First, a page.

After years of low test scores and failing ratings, it's time for change at St. Helena Elementary School, some community members say.
The school got an "F" last month when the state's new system of assessing progress toward federal accountability goals was revealed.
That "F" has parents, former teachers, a school board member and others calling for an overhaul. About 100 people turned out for a community meeting at the school in late August, and a former teacher has spoken out at the last two Beaufort County Board of Education meetings.
Some have suggested replacing the principal.
"When a team loses year after year, you don't get rid of the team. You get rid of the coach," Lillie Harris, who recently retired as a fifth-grade teacher from the school, told the school board Tuesday.
Principal Kay Keeler won't be replaced, superintendent Valerie Truesdale said, but she is receiving "executive coaching" two days a week, and the district has planned several other changes -- including capping class sizes at 20 students and increasing the amount of time struggling students are taught reading and math.
But board member Michael Rivers, who represents St. Helena Island, believes the district is spending more time making excuses for the struggling school than fixing it.
"If kids are not learning, that's not all the kids' fault," he said. "It means that someone is not teaching, and leadership is not doing its job."
St. Helena Elementary has struggled for years.
Since 2007, it's earned an "at risk" or "below average" rating on state report cards, which are based on scores on state standardized tests, student-teacher ratios, money spent per student, amount of instructional time and other factors. The school's growth ratings on the report cards have hovered at "average" or "at risk" during the same period.
But it's the "F" from the state's new rating system that has galvanized the community.
Though they're disappointed in the rating, Truesdale and Keeler say they're not sure why that has been the catalyst. But for Keeler the community interest is a silver lining. She said more parents are asking to volunteer and joining the Parent Teacher Organization and the School Improvement Council than in previous years.
"This has energized our school community and our parent community," she said.
In a school where 97 percent of the students receive free or reduced-price lunch, extra help is needed, and Keeler says it will make a difference.
Harris said the "F" was the final straw for her, and that could be why it's spurred such attention.
"It's been too long that it's been going on," she said. "I guess it's just been too long."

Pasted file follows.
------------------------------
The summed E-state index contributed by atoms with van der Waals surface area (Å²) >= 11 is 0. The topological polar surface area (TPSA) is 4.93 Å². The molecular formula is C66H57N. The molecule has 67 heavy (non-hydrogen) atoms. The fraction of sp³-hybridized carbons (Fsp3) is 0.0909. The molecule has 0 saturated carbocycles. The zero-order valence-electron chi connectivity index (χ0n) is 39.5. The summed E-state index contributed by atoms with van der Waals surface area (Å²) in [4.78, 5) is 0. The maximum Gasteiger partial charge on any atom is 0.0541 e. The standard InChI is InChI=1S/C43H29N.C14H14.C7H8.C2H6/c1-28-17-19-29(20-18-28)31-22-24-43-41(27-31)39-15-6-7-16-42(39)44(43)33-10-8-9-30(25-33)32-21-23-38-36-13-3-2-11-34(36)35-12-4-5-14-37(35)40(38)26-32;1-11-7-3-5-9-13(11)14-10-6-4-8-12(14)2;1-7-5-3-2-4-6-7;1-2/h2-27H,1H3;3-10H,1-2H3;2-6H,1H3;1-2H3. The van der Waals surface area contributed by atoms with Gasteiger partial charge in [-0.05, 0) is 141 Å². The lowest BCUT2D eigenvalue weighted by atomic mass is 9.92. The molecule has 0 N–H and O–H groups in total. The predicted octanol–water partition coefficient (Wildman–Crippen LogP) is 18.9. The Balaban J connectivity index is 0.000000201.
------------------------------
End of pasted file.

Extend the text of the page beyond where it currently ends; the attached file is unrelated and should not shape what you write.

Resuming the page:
A number of changes are under way at the school.
In an Aug. 21 presentation to the school board, St. Helena and four other schools were identified as "targeted schools," and Truesdale proposed several options in each school's "support plan." Other schools identified were Broad River Elementary, Whale Branch Middle, Whale Branch Elementary and Joseph S. Shanklin Elementary schools.
Among the changes for St. Helena are:
In the future, she said, it's possible budget cuts won't be applied uniformly across the district. At St. Helena Elementary and some other struggling schools, cutting staff and resources isn't always a wise choice, Truesdale said.
"It's not an overstatement to say this is a high-risk school," she said. "Services put there need to be there continuously. We can't go up one year and pull extra support. And a lot of extra support was removed from St. Helena."
TOO LITTLE, TOO LATE?
Both Harris and school board member Rivers say poverty and other obstacles the students face aren't an excuse.
"I take it a little bit personal because they make it seem like with kids from St. Helena that poverty or crime is why they can't learn. That's garbage," Rivers said. "... That frustrates me because it seems to be an excuse legitimizing why teachers and the administration are not succeeding."
Both Keeler and Truesdale said change won't happen overnight. Keeler said she hopes upcoming scores on the state standardized PASS test will show growth. She also pointed out that through the Teacher Advancement Program, an initiative combining focused teacher training with intense study of student data, students have made more improvement in one year on achievement tests than typically expected.
Progress has been made, Keeler said, but it is often slow, taking three to five years in some cases.
"The effects of multi-generational poverty cannot be eradicated in a year," she said. "They didn't get this way in a year, and they're not going to get better in a year."
But Rivers believes time is up and more dramatic action is needed.
"How do you redeem that lost time?" he said. "The district keeps making excuses for Mrs. Keeler, saying, 'Kay has to deal with the poor kids that come from crime-ridden communities.' ... The school district is more concerned about protecting the principal than they are about protecting the children."